As the months and years went by, more people revealed their dark histories and sad burdens to me that they usually kept carefully guarded. One couple told me mournfully about their incarcerated son. I learned about another couple's struggled together against an addiction. One man was hiding his sexual orientation from his family. A woman related her reunion as an adult with her father, only to learn that he just wanted her money to serve his addiction. I discovered that some seemingly upright figures were really gamblers who lost all their family's money, more than once. I heard the tales of too many women who had been abandoned by their children's fathers and had to pull it together on their own. And, of course, I heard from women and men about the abuse they had suffered as children. So many problems.

I was making connections with people, very real connections that were supportive and empathetic. I appreciated it so much . . . and yet it seemed that the world had suddenly turned dark. What had happened? Where had all these problems come from? When did everyone get so damaged? Of course, the answer was that it had always been that way, carefully concealed by everyone who was scared of the shame that would befall them. Before all of my own problems started, I was living in a fragile false reality thinking that people with real problems were rare. And then the curtain was pulled back. I "joined the club", so to speak. The most depressing club I never wanted to join.

Well, I like the curtain pulled back (and I'm not just saying that because misery loves company). Why are we supporting a false reality? Who does that serve? It's just a shame factory. Let's drop the shame and pull back the curtain. I'm not saying you should announce all your family's troubles to every passing stranger. But when you happen upon someone who is going through a similar circumstance, let them know you empathize. And when you come across someone ignorant of the real problems in life, educate them a little (politely, of course). I think if we lived life in a more genuine manner we would realize that shame is a useless thing. I think we would find that the life we are experiencing, while unique, is not so different from our neighbors. I think if people were more willing to reveal the damage they have experienced in life - those things that we hide in shame - we would be more likely to find genuine understanding from our community instead of the humiliation and banishment we expect.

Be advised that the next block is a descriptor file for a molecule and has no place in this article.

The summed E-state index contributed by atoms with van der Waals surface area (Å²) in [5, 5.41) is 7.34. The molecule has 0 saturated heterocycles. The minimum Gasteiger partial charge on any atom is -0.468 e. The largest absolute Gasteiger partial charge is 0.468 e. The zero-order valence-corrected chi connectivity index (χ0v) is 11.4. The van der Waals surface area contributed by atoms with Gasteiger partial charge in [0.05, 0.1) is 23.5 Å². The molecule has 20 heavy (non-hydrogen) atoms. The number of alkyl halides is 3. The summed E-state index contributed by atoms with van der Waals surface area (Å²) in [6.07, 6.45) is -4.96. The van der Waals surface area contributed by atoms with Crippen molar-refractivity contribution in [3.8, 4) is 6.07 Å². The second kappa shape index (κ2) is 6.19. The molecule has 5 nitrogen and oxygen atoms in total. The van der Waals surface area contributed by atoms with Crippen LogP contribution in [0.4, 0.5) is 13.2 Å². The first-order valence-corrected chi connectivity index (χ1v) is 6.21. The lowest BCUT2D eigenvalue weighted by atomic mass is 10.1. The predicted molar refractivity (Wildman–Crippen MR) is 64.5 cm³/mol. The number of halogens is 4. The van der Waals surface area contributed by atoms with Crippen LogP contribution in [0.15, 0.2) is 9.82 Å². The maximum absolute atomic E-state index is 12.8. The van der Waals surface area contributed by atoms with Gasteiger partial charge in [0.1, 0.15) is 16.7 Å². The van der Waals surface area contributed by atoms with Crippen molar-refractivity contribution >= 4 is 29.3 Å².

If you are a woman who is experiencing the first shock of learning that your loved one is a sex offender and you are putting off that grocery trip because you fear the public shame, then I encourage you to face your fear. Wherever you need to go, go there knowing you belong there. You have the right to feed your family and access your bank accounts. I think you will find that most people will act as normal as ever. I think you will also find some who are kinder then they have ever been. I hope you don't find any unkind, but if you do, stand tall. You are the one who has seen behind the curtain. You know that this is a damaged world where good people, like you and most of the people around you, are unfairly hurt. The rude people who snub you are still looking at the curtain (heck, they wove that curtain and hung it proudly!). You don't need to bend to such blind individuals. Look at them with pity and act nice. If you do it right, you'll leave them questioning their reality a bit. Frankly, they need it.

Tuesday, April 8, 2014

Might as well laugh as cry

I have been tasked with writing a post that is  lighter, easier.. and unfortunately sooo very unlike the REAL me.... Evie and I were just talking by e-mail. She says she is kinda busy:
"I have my lab practical today and a midterm next Monday that I've been desperately studying for. Tonight after the lab exam, I'm going to be addressing the gigantic laundry pile that has developed and I promised to make supper. I'm not balancing my life very well. If you want to post something lighter, easier, feel free. As I say that, I have no idea what that could be, ha ha. When all the dust clears and I have a moment to think straight (fingers crossed) . . ."
Like Evie, we all promise ourselves we will someday find time to take care of ourselves...(fingers crossed).